Patience Tester (130 poko)A can of Sun Luck water chestnuts. How many company ad departments would let a licensor get away with implying their product tests one’s patience?“Pineapple, Fresh Slices.” “In heavy syrup.” Oh, joy. (I don’t like pineapple, and pineapple syrup is not something I would ever care to try.) It’s interesting that they changed even the type of product here, although it’s the same sized can.
Healing Cask (60 poko)A jar of Carmex salve, “FOR-COLD-SORES.” Even though the lid looks like it’s from the 50s, I think this is how the product looks even today.“Organic” Aloe Vera Cream. Nice stylized rendering of a plant on the cover, but otherwise pretty ordinary.
Salivatrix (30 poko)A lid for Dannon “Fruit on the Bottom.” Fruit on the bottom of what? It doesn’t say! It does tell us it has “Same Great Taste!”, but again, the same great taste of what? The mysteries belie this treasure’s paltry value. Bee the why, “Salivatrix” sounds like an enabler of a particularly niche kink.“Morning Fruit Yogurt.” Aaah that’s right, Dannon makes yogurt! Did they remake Pikmin 2 just so they could fix their omission? Blueberry, and Low Fat, Net Wt. 15 oz (425.25g). Thanks for the two decimal places of metric accuracy, fake yogurt lid.
Thirst Activator (300 poko)Cap to a bottle of Tree Top juice. What variety is left unspecified. One of the little jokes of the game is how far off the retail value the Salvage Pod’s valuation of your treasures is. 300 poko is pretty valuable!“FRESH Organic Fruit Sauce.” The name is still Thirst Activator though. Brings to mind gulping down a nice hearty jar of Ragu’s finest, mm-mmm. Both versions of the treasure have arrows telling a consumer which way to open the jar.
Massive Lid (100 poko)Old-style cap to a bottle of Yoo-Hoo Cola. Cola? The internet is mum as to the history of this mysterious product. I don’t want to imagine what it was like.The cap now reads “Mountain Water.” It’s a metal bottlecap, as if to a glass bottle. At least it’s recyclable. The title is odd; it’s a small cap, there’s plenty of bigger lids in the treasure hoard.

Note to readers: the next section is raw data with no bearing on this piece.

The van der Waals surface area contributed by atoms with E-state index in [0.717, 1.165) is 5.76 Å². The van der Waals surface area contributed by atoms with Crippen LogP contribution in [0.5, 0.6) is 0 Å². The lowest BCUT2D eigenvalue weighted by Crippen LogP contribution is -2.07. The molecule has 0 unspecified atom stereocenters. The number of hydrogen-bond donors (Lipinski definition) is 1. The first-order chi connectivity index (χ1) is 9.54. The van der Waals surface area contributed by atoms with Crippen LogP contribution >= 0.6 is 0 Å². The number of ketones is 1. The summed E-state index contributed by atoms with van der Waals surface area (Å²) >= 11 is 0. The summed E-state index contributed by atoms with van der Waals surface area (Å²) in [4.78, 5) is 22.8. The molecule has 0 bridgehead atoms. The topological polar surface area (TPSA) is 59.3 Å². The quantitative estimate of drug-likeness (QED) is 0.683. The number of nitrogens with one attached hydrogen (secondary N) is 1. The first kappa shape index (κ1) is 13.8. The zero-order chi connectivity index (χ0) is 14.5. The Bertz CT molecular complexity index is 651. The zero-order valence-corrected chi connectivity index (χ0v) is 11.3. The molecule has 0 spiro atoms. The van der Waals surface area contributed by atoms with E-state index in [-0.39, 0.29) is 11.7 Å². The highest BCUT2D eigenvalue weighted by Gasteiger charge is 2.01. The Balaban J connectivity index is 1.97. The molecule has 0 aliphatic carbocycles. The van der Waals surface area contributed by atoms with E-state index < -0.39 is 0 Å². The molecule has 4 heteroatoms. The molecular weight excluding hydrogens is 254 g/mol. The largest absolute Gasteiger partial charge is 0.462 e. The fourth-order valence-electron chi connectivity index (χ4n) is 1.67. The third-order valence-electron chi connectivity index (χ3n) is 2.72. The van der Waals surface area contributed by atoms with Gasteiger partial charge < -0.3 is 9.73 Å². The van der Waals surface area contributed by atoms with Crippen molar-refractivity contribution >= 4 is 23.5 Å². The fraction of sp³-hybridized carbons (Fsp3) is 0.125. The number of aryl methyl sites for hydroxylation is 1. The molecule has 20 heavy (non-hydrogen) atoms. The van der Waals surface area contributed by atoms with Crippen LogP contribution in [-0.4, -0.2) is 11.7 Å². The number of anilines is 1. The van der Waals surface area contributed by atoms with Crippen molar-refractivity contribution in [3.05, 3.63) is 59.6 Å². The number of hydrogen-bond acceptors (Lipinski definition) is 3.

Happiness Emblem (100 poko)Another old-style bottlecap, this to a can of Squirt grapefruit soda. Squirt, a Dr. Pepper brand, is still made and sold even today.Ginger Ale LIGHT. Has an ingredients list right on the cap, just like the Squirt cap had. The ingredients are even readable: carbonated Water, high-fructose corn syrup, ginger extract. Hey, I’d drink it. Nintendo’s localizers know their territory.
Durable Energy Cell (160 poko)Duracell C-Cell battery.Electric Power Super Battery, again, Duracell’s counterpart in the Pikmin ludomatic universe.
Endless Repository (130 poko)A can of Beach Cliff Sardines, “Proudly made in the USA” and “in soybean oil.”“Sardines, Skinless & Boneless.” “In olive oil & lemon.” The “pull ring easy-open” and fake UPC code are nice touches. This is one of my favorite fake products, even though I’ve never eaten a canned fish in anger.
Pondering Emblem (100 poko)Cap to a bottle of Yoo-Hoo Chocolate Flavored Beverage. The pondering part of it is wondering what the hell Yoo-Hoo is made of.“Milk Crown” Cream Soda. Nice stylized representation of a splash of milk. The cap tells us “artificial flavor & color.” Remember to demand natural flavoring and coloring from your fictional video-game beverages!